A brief overview of what's included hints at the riches on offer. Soft ambient light glows like the gentlest whisper in the opening “Sunrise on the Mississippi,” the stirring mystery of a creature-filled night-time is conjured by “So Close,” and an epic undertaking is intimated by the dramatic tone of “Across the River.” Using a resplendent blend of acoustic guitar, glockenspiel, and strings, Allison evokes a peaceful outdoors setting during “Water Lilies and Summer Ghosts”; a touch of Eno, on the other hand, seeps into delicate synthesizer trails drifting through “Fire Light.” All eleven settings are exceptionally well-realized evocations, each one an artful stand-alone that paints a distinct and texturally detailed picture.

- Textura

I always have a little of difficulty speaking to you about the music of Darshan Ambient. The line is so thin between his approach of New Age bard and these taciturn moods where the bass crawls like that of Patrick O'Hearn and where the lines of synth sigh some sad black murmurs. But in a case as in the other one, his music remain very beautiful and mobilizes these moments of tranquility necessary for any good balance. And as much I have devoured all the albums that I reviewed, as much I fed myself amply with the same greediness with “Fire Light”, an album stemming from the sessions of Remember the Sultana which was composed within the framework of a soundtrack for the documentary of the same name which redraws the sinking of the steamer boat Sultana on the Mississippi on April 27th, 1865. A shipwreck which made more than 1 800 victims. I still haven't heard the music of this documentary. And if “Fire Light” is some leftovers, I can only imagine the beauty of Remember the Sultana.

It's with lines, black breezes which sing as those of Brian Eno in The Ascent that "Sunrise on the Mississippi" guides our ears to the discovery of this last opus of Darshan Ambient. Here, the melancholy takes all the faces. As in "Water Lilies and Summer Ghosts" where carillons and notes of piano melt their harmonies as so seraphic as these music boxes of our youths in the slow violins' sighs, while the warm woosh of "So Close" push its piano tears as far as the horizon can hear. These are two delicate lullabies which lead us to the tearful "Cherry Blossoms for Papa" where the violin cries and its tears languish in notes of piano. The longer title of “Fire Light”, the title-track is of dark ambiences with sibylline lines which drag like these clouds of dust over a battlefield while the notes of piano are as these eyes in search of human beings. These notes get more insistent but their spectral harmonies remain congealed in the elegiac woosh. In spite of the delicate ringings of carillons, "At Last... Freedom" stays a gloomy title with its lines of synth floating such as clouds of human dust and its harmonies of trumpets in the Mark Isham charms. It's very beautiful even if very sad. The same goes for "Across the River" and its orchestral arrangements which lay a beautiful movement of staccato. A short title with a full of emotional crescendo. "The Gathering of Waters" is another slow title. A title full of atmospheres where, if the imagination allows it, electronic elements let suggest to some jingles, like the delicate movement of wavelets on a quiet water, whereas the slide guitar draws some spectral whimperings. "Dusk" introduces us in the most lively portion of “Fire Light” with a tribal rhythm of a kind of voodoo dance from the Bayous. The percussions are good and nervous. The synth throws lines which are perfumed as much by these chants of Isham trumpet style as by the singings of a rather mesmerizing voodoo choir. "Slow Walk to Memphis" is a delicious down-tempo flavored by a lento envelope. The juxtaposition of both contrasts is not however as charming as this piano which scatters its melody nuanced by the sorrow of the slow orchestral caresses. The pulsations of the bass-drum bring shivers to the back. "Sweet Water" concludes this other beautiful album of Darshan Ambient with a slow tempo knotted around a slide guitar and around a thick cloud of violins which destroy their strings with movements of jerks or yet with soft tears which cry with the murmurs of angels.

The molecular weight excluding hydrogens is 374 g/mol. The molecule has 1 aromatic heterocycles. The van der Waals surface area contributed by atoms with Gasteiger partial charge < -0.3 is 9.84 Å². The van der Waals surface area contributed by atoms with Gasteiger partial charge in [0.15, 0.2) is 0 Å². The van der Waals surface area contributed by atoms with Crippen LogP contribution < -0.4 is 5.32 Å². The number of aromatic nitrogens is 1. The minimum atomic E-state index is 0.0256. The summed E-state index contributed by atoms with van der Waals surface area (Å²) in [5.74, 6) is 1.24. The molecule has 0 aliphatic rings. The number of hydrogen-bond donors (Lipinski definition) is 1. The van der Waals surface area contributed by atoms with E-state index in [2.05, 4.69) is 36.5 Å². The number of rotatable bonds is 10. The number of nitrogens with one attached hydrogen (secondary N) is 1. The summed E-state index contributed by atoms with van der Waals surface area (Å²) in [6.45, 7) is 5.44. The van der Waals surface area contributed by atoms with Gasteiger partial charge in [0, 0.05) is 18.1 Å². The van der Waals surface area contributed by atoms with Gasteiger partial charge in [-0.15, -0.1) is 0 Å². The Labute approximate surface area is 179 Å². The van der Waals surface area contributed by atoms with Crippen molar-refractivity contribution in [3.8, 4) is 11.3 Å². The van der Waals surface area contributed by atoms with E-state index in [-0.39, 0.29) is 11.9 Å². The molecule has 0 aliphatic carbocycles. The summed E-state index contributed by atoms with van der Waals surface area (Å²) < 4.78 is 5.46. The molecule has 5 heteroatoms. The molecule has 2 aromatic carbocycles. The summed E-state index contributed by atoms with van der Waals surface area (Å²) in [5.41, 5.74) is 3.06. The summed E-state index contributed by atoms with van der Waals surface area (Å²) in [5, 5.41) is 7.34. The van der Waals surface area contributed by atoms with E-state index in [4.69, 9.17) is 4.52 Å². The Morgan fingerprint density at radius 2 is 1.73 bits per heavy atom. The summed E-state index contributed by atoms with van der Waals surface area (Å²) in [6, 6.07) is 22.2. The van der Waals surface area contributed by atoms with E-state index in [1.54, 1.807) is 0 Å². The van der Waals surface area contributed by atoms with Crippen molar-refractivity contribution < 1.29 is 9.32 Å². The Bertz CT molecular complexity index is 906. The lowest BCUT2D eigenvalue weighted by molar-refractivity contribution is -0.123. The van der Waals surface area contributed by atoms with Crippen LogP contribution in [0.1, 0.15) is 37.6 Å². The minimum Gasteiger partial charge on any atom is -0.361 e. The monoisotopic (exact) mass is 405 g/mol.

Against all expectations, and it's always the case with the music of Michael Allison, I devoured each of the notes of this peaceful album, very shadowed by a beautiful melancholic atmosphere, from Darshan Ambient. “Fire Light” is this kind of album to which we listen everywhere and where every title pinches us in a small end of the soul.

- Sylvain Lupari, Synth & Sequences